Now imagine I'm Altex and I invest in SP and start claiming discounted accounts (because I'm cost conscious). When people enter my shops, I offer to create a steem account for them and become a GDPR "Data Processor" - I know and store the details of the customer which are necessary to fulfill a contract (GDPR allows that), and link those details (which are stored in my internal "customer database") with a steem account I create, say @altex012345678.
I can even show to the customer what else she can do with steem (such as for instance use @appics) for free.
Anyway, I manage to sell her something and explain that by default the normal warranty runs for 2 years but we (Altex) can extend that warranty to 3 years, 4 years or 5 years in exchange for:
- the classical sales pitch involves an additional fiat payment. That still works but now we have more powerful sales incentives
- the right to send commercial offers (for cross-selling) and / or
- some posts on the social media apps of steem about the cool shopping experience we offer (posts that the Altex would upvote, of course)
- the right to sell access to the customer's data in exchange for fair payment
Then the warranty is stored on the blockchain associated with the buyer's account. It's not me, @sorin.cristescu publishing it, but @altex012345678. Only me (holder of the private keys) and Altex itself (recovery account) know who is behind that account so my "PII" (in GDPR jargon) is not on the blockchain.
But there is a link between an individual and a "sales event". By being available on the public blockchain, this link offers Altex the possibility to propose the data it holds about the customer in its own internal "customer database" to other interested companies (Daewoo might want to know the speed at which its microwave ovens sell, or the profile of the buyers of their microwaves in Romania).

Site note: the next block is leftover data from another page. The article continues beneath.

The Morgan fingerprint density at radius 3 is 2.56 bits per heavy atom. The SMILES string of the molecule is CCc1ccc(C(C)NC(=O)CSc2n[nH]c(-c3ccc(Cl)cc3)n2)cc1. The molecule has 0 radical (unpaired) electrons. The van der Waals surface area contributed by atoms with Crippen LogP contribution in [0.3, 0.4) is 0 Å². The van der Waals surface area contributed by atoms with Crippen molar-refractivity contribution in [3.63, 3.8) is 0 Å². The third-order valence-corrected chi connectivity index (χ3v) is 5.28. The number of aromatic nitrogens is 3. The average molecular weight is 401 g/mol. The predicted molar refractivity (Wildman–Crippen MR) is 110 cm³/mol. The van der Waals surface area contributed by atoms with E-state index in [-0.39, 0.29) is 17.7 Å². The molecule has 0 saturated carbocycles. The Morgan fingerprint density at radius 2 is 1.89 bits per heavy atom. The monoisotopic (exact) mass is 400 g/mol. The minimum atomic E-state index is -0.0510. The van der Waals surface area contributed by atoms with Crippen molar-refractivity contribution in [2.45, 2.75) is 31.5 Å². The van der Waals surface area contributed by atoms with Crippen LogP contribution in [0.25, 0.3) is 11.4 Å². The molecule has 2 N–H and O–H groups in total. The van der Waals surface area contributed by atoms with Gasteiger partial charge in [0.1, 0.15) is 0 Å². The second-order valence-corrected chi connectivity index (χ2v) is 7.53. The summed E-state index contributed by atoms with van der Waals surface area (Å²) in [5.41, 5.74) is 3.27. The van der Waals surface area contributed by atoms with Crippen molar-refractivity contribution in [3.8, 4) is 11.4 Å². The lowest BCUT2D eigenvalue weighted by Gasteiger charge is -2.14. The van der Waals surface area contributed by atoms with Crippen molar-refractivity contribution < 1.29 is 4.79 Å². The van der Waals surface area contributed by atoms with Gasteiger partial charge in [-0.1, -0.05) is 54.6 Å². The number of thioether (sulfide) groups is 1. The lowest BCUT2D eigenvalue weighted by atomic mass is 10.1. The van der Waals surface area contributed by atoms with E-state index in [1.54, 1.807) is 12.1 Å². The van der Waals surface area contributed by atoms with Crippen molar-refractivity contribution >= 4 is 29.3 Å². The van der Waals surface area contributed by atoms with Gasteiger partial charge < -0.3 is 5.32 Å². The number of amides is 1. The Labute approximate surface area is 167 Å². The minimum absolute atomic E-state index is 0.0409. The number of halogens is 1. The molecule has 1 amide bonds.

Of course consent of the customer and fair compensation (for instance an warranty extension or a voucher for future purchases, etc.) are needed, but even more than that. The key here is to leverage the "community building" functionality native to the steem blockchain..
Altex should focus here on creating and animating a community of future, present and past customers and extend the relationship with them beyond the merely financial. Altex the electronics retailer should thus create a permanent bond with its customers, a better shopping experience, and can then gradually extend its hardware retail business with a new one based on data.
Of course this model can be applied to many other high-street shops, not just electronics (furniture, gardening tools, etc.)
Go sell this to shop owners who trust you
If this is such a good idea, why am I "spilling it"? Am I possibly forfeiting a fortune?
Here a revolutionary aspect of blockchain can be illustrated.
I am an "idea plant" and drown in ideas which to me are a permanent source of frustration, because less than 1% materialize. Pointedly, I don't have personal access to the owners of the Altex in Romania, Kreffel in Belgium or Saturn / MediaMarkt in Germany and know no one who has. Consequently, this idea would either never materialize, or it would materialize much later, when it would arrive at the ears of the decision makers in these big companies.
But maybe in the steem community someone has access (perhaps among the Korean steemians, who knows). And I am invested in steem - so if this leads some big player to invest and buy serious amounts of SP, I'll benefit indirectly from the increase in steem's price. It's called "incentive alignment".
In this way, steem becomes an open collaboration platform, a vector which accelerates the circulation of ideas and enables them to materialize faster.
The Happy End
I know you've only read this far because you wanted to know what happened to Nela. Well, we found her, she was hungry (paper doesn't provide much calories to a hamster), brought her back in her house and gave her food and water. Here she is, happy (you spot the smile on her cute face?) and well fed
Hamsters on the blockchain ... hmmm ... can I come up with a business model for this? Now THAT is a challenge!